Nite Laffs

Today, Greg Hunter is here with a review of the Jillian Tamaki issue of Youth in Decline's excellent artist-spotlight series, Frontier:

Although Youth in Decline’s Frontier series is an artist-showcase anthology, with each issue a standalone story, Tamaki’s “SexCoven” complements Emily Carroll’s story in issue six. These books are forming constellations in their own right. Carroll traced the origin and growth of a bloody urban legend—a study in pre-Internet virality. Tamaki’s entry covers various points in the history of a sound file—“a wordless, six-hour atonal drone”—that induces hallucinatory sensations in its listeners and inspires cult-like behavior. The paths of the sounds are Tamaki’s subject, and her comic presents the experiences of some individual listeners without reducing the story to any one incident. (The comic does eventually foreground the account of one particular listener, but in a manner that further expands the scope of the story.) While arranging these different plot points, Tamaki also finds a balance between coherence and uncertainty—the lack of information—that makes “SexCoven” a satisfying suspense comic.

Meanwhile, elsewhere, I have a bit of catching up to do:

—News. Adam Zyglis of the Buffalo News won the Pulitzer Prize last week.

Ty Templeton writes about recovering from a massive heart attack.

—Interviews & Profiles. Chris Randle talks to the aforementioned Jillian Tamaki for The Guardian, and focuses on the new collection of her teen strip, SuperMutant Magic Academy:

“I’m totally fascinated by the interior versus the exterior,” Tamaki said. “That’s why I think it connects with that time in your life where it’s just a monsoon happening inside, and everything is fucking going crazy, but from the outside you’re just a zitty teenager. Other people are left to put the pieces together, what you’re presenting versus what is reality, what you think it means and what it actually looks like.” Or, she added, your base desire crashing against your intellectual structures. “Wanting to be kissed is the most natural thing in the world.”

Jed Oelbaum talks to Françoise Mouly for Good:

[It’s] a good message to have, to make people realize how much images matter. Images tend to be dismissed by many people, like, ‘it’s just a cartoon,’ or ‘it’s just a picture.’ As if that was something lesser than other kinds of information. My understanding and contention in everything that I’ve experienced is that when it’s done well, a cartoon can actually be not a reduction, but a summation and a distillation of complex ideas. And because they need to be read and interpreted in a specific way by readers, they can open up many doors.

—Reviews & Commentary. Matt Cheney writes about the 20th anniversary of Howard Cruse's Stuck Rubber Baby:

I've had a weird relationship with Stuck Rubber Baby over the course of its lifetime: I looked through it when it was first published and decided it wasn't for me; I read the whole book sometimes in the early 2000's and liked it but didn't really engage with it; I recently read it very carefully and closely, which led to something like awe. (The last time I had as powerful a reading experience was when I read J.M. Ledgard's Submergence over a year ago.)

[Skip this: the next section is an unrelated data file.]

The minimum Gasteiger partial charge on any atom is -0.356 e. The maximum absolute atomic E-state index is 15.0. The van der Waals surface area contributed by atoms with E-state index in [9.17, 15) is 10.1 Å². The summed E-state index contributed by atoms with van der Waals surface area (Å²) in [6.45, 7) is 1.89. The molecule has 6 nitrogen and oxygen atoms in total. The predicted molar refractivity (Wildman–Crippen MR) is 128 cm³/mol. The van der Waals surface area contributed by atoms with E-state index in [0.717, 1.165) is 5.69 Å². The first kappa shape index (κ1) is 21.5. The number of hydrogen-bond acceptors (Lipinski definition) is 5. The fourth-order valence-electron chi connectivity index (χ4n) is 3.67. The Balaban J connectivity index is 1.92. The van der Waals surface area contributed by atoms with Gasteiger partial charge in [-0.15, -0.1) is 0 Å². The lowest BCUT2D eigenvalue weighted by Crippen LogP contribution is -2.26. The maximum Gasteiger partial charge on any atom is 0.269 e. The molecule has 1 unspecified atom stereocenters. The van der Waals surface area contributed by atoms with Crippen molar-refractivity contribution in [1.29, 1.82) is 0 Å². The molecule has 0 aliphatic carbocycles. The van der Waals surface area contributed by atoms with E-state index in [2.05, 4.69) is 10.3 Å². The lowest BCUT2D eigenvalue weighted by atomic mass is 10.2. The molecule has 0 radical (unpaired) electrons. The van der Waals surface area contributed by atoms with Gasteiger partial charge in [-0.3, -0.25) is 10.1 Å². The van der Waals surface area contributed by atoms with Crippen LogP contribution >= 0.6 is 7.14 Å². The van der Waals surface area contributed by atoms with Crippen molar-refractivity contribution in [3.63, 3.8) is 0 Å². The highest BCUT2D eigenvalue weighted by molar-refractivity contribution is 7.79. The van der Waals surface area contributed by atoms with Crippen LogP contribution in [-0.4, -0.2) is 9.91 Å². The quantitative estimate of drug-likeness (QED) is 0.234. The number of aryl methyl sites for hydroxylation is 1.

Michael Barrier writes about the decline in Walt Kelly fandom and Peter Schilling's recent book on Carl Barks:

When I wrote about Donald's mutability in Funnybooks, I invoked Montaigne ("Each man bears the entire form of man's estate"), but I wonder if what John Keats called Shakespeare's "negative capability" might be even more to the point.

What Keats meant by that phrase, as far as anyone can tell, is that Shakespeare left no traces of himself in his characters; that is, the characters are not assertions of the writer's ego but have independent existence. Barks did something similar, the difference being, of course, that all of the highly varied characters that held center stage in his best stories were called "Donald Duck" (and looked like Donald Duck, too). I don't think it will do to describe Donald as an "actor," as Schilling does; that would mean there is a single "real" Donald at the heart of all those performances, and what makes the stories so good is that there isn't one. Donald is "real" in those stories, to be sure, but differently each time.

Charlie Hebdo & Satire. Garry Trudeau appeared on Meet the Press this weekend, to defend his recent speech attacking the French satirical magazine whose staff members were shot to death earlier this year.

In response, Ruben Bolling of Tom the Dancing Bug posted a series of tweets expressing disappointment in Trudeau.

Last week, in the Washington Post, Ann Telnaes also argued against Trudeau's speech.

For Al Jazeera, Jordan Fraade argues that the "punch-down" theory misunderstands satire, and often backfires:

The second problem with punch theory is that it also leads to the silencing of satirists themselves. The most famous example is Bassem Youssef, the Egyptian satirist who has fiercely mocked every Egyptian government since the 2011 revolution. Youssef was arrested in 2013 on the charge of “insulting Islam,” part of Mohammed Morsi’s broader crackdown on political dissent. During his tenure, Morsi was careful to stress tentative support for free speech. But as he famously said during a speech to the United Nations, sacrilege was different, “an organized campaign against Islamic sanctities.” The reasoning is remarkably familiar: In order for satire to deserve protection, it must punch in the right direction, which Youssef failed to do.

The Independent has published an excerpt from a book Charlie Hebdo editor Charb was working on before he was killed, about Islamophobia and racism.

There are a lot of good and/or promising cartoonists sharing work on the new zcomx site.

And Carol Tyler has started a Beatles blog, apparently including excerpts from the book she is currently drawing.